(Adds CEO comment, detail, background, share price indication)
ZURICH, April 12 Chocolate and cocoa product
maker Barry Callebaut confirmed mid-term sales growth
guidance and reported first-half net profit rose more than
expected as a phase-out of less profitable contracts in its
cocoa business bore first fruit.
At a time chocolate makers face declining global demand,
Barry Callebaut is outperforming the market because big groups
outsource their chocolate production to the company and its
gourmet business for chefs is also growing quickly.
"Markets are difficult everywhere, particularly in
confectionery in the United States," Chief Executive Antoine de
Saint-Affrique told reporters on a call on Wednesday, adding he
expected to see an improvement in Europe this year and expected
the good momentum for the company to continue.
Net profit rose to 142.1 million Swiss francs ($141 million)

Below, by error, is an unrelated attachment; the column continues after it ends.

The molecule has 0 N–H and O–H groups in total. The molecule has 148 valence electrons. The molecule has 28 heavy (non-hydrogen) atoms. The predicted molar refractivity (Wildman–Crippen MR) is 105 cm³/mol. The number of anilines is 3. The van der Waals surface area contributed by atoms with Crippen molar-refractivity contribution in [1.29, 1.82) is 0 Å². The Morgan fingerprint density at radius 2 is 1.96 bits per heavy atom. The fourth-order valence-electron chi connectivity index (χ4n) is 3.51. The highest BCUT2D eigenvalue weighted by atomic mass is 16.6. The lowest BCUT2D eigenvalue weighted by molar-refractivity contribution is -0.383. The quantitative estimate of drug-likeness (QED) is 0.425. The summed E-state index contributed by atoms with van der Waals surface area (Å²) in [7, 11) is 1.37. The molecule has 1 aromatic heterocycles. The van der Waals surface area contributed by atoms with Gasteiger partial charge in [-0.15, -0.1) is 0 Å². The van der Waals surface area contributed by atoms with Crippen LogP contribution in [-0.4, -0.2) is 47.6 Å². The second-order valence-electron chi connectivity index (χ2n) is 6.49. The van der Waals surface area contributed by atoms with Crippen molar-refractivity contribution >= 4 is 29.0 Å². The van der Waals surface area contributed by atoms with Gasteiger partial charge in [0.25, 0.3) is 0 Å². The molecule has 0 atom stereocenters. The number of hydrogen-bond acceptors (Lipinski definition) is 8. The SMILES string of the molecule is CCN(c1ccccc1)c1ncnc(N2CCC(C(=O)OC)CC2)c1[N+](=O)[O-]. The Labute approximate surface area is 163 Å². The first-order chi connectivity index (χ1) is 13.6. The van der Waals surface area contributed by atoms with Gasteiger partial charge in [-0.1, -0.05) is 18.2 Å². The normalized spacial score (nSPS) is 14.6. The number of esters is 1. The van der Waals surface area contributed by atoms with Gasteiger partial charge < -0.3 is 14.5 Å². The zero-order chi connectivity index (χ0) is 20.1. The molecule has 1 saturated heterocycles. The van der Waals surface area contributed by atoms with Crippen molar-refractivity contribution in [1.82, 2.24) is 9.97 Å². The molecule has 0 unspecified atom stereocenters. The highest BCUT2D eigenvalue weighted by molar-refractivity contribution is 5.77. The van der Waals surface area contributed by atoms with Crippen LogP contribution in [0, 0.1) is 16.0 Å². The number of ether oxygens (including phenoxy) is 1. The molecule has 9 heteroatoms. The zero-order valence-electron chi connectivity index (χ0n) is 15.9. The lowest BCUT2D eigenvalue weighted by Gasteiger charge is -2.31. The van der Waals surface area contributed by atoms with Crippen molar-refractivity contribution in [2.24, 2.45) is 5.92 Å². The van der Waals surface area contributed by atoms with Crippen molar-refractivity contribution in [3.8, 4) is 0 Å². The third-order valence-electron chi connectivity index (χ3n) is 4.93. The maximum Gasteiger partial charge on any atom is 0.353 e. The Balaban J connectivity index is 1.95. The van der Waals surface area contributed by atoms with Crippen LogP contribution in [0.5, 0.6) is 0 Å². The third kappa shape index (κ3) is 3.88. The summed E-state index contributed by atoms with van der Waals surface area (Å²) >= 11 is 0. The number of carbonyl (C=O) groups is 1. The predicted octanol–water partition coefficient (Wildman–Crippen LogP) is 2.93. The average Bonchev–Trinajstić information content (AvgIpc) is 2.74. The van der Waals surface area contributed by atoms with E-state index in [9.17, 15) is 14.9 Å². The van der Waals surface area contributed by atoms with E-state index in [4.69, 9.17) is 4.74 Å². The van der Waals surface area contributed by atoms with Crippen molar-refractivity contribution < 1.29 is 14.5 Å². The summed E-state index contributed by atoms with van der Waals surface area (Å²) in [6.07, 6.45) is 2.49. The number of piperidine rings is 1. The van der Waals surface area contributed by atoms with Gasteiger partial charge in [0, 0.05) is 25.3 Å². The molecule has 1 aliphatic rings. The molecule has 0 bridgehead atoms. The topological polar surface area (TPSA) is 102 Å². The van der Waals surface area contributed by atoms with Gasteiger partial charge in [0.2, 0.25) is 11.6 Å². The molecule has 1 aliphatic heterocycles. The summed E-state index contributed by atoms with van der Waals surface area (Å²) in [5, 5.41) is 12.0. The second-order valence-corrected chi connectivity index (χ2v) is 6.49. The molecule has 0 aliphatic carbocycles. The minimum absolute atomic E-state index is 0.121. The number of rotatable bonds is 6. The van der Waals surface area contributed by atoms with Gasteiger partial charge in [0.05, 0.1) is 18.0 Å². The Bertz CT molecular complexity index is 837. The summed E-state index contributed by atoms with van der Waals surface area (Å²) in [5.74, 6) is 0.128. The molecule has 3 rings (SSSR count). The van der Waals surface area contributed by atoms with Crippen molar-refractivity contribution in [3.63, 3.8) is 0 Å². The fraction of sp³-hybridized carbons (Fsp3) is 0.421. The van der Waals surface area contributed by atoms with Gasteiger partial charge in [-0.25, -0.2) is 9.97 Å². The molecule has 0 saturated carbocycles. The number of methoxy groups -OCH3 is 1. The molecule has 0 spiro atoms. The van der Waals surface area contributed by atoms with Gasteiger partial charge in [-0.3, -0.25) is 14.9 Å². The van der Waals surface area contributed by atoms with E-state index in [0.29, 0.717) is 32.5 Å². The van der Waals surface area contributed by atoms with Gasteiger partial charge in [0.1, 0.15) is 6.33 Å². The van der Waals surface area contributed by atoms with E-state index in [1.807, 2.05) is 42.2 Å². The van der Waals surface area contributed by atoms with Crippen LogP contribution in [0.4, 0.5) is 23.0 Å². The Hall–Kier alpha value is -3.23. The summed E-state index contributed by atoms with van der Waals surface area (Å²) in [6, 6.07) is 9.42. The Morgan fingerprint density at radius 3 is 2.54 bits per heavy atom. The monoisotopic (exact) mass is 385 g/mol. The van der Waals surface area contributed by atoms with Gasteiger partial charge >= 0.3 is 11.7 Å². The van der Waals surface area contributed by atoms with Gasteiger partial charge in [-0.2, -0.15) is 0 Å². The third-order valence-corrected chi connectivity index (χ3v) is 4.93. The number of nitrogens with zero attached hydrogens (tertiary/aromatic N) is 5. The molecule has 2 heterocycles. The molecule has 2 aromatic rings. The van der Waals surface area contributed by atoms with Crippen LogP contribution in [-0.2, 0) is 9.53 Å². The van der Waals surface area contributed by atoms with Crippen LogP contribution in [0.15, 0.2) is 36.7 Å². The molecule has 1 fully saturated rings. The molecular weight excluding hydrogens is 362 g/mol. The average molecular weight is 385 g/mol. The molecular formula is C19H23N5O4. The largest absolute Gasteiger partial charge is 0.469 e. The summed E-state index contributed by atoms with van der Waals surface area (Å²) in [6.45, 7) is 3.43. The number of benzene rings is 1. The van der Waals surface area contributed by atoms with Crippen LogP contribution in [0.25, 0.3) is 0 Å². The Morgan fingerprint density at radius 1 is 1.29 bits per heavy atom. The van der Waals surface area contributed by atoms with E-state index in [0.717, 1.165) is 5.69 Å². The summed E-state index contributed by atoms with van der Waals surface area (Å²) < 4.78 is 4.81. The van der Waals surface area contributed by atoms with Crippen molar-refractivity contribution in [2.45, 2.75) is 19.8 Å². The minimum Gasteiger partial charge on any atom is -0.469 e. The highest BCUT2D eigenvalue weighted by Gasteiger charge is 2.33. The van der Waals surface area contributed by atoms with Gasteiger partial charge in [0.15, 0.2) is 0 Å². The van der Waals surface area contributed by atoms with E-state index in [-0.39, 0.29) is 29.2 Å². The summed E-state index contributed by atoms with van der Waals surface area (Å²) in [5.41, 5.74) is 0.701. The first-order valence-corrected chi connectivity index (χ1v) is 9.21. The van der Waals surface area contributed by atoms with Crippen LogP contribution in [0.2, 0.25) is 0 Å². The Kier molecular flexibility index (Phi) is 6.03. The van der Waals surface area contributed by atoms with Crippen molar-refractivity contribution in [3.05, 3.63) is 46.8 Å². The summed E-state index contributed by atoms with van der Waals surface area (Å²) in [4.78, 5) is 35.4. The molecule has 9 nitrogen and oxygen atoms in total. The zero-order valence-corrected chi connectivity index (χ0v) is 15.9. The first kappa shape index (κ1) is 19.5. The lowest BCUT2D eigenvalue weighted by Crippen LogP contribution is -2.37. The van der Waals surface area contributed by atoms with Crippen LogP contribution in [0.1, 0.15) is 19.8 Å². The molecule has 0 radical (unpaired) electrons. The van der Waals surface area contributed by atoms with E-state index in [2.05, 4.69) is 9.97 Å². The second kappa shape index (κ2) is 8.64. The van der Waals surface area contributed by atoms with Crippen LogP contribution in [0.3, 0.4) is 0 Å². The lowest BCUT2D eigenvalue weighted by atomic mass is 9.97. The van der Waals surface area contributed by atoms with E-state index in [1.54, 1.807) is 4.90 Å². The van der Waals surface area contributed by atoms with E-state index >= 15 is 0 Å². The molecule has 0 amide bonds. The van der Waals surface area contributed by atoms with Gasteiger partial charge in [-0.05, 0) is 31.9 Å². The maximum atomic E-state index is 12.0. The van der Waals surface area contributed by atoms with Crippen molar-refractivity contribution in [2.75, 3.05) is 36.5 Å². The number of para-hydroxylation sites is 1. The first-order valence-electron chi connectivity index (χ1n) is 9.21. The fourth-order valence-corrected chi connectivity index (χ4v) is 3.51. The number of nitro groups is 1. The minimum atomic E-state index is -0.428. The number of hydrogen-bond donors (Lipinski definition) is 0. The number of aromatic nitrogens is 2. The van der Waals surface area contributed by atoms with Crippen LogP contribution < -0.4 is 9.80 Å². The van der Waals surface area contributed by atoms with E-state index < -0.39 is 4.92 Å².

in the first half of fiscal year 2016/17, the supplier of
chocolate to food groups such as Nestle and Unilever
said in a statement. This was ahead of a 127
million franc average estimate in a Reuters poll.
Sales volume growth at the Zurich-based company was up 1.4
percent in the half to February, just below a 1.7 percent poll
estimate. It accelerated to 3.5 percent in the second quarter
from slightly negative growth in the first quarter. First-half
sales revenue rose to 3.54 billion Swiss francs.
While the phasing-out of less profitable contracts in its
cocoa business had a negative impact on volume growth, new
outsourcing contracts, notably with Mondelez, and the
fast-growing Gourmet & Specialties business helped the company
outpace a 2.1 percent decline in the global chocolate
confectionery market in the six months to February.
Barry Callebaut, which says it makes one out of four
chocolate and cocoa products consumed worldwide, confirmed its
mid-term targets of 4-6 percent volume growth, with earnings
before interest tax above volume growth in local currencies on
average up to 2017/18.
Barry Callebaut's shares, which have risen more than 8
percent so far this year, were indicated to open 1.2 percent
($1 = 1.0072 Swiss francs)
(Reporting by Silke Koltrowitz, editing by John Miller and